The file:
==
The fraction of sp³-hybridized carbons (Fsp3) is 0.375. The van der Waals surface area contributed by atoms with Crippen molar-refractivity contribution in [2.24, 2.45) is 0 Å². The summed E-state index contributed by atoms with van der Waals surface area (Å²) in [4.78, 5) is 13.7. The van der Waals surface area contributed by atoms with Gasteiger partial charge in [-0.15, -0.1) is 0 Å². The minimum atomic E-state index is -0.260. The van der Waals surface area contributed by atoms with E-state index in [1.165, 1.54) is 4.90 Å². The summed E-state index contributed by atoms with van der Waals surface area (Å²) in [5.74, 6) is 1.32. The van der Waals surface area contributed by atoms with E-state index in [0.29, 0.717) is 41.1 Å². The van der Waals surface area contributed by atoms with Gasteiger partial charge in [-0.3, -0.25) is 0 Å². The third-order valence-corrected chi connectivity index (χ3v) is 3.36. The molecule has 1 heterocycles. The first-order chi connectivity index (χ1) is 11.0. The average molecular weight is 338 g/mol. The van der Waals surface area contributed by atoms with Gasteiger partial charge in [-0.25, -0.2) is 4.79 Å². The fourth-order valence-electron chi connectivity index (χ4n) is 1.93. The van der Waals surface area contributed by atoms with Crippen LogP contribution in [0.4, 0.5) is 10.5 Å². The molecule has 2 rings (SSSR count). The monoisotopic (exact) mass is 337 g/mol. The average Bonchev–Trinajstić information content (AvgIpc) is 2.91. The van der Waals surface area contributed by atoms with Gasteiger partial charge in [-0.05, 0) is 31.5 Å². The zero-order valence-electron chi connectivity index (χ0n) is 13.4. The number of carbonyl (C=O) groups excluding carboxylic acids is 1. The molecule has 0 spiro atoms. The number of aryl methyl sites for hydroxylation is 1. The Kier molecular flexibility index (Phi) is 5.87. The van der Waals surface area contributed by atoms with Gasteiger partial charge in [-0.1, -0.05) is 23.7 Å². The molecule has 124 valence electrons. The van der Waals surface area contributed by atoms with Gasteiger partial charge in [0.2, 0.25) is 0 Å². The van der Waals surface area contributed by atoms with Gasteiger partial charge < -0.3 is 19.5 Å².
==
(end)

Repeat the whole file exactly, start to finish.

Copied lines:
The fraction of sp³-hybridized carbons (Fsp3) is 0.375. The van der Waals surface area contributed by atoms with Crippen molar-refractivity contribution in [2.24, 2.45) is 0 Å². The summed E-state index contributed by atoms with van der Waals surface area (Å²) in [4.78, 5) is 13.7. The van der Waals surface area contributed by atoms with Gasteiger partial charge in [-0.15, -0.1) is 0 Å². The minimum atomic E-state index is -0.260. The van der Waals surface area contributed by atoms with E-state index in [1.165, 1.54) is 4.90 Å². The summed E-state index contributed by atoms with van der Waals surface area (Å²) in [5.74, 6) is 1.32. The van der Waals surface area contributed by atoms with E-state index in [0.29, 0.717) is 41.1 Å². The van der Waals surface area contributed by atoms with Gasteiger partial charge in [-0.3, -0.25) is 0 Å². The third-order valence-corrected chi connectivity index (χ3v) is 3.36. The molecule has 1 heterocycles. The first-order chi connectivity index (χ1) is 11.0. The average molecular weight is 338 g/mol. The van der Waals surface area contributed by atoms with Gasteiger partial charge in [-0.25, -0.2) is 4.79 Å². The fourth-order valence-electron chi connectivity index (χ4n) is 1.93. The van der Waals surface area contributed by atoms with Crippen LogP contribution in [0.4, 0.5) is 10.5 Å². The molecule has 2 rings (SSSR count). The monoisotopic (exact) mass is 337 g/mol. The average Bonchev–Trinajstić information content (AvgIpc) is 2.91. The van der Waals surface area contributed by atoms with Gasteiger partial charge in [-0.05, 0) is 31.5 Å². The zero-order valence-electron chi connectivity index (χ0n) is 13.4. The number of carbonyl (C=O) groups excluding carboxylic acids is 1. The molecule has 0 spiro atoms. The number of aryl methyl sites for hydroxylation is 1. The Kier molecular flexibility index (Phi) is 5.87. The van der Waals surface area contributed by atoms with Gasteiger partial charge in [-0.1, -0.05) is 23.7 Å². The molecule has 124 valence electrons. The van der Waals surface area contributed by atoms with Gasteiger partial charge in [0.2, 0.25) is 0 Å². The van der Waals surface area contributed by atoms with Gasteiger partial charge < -0.3 is 19.5 Å².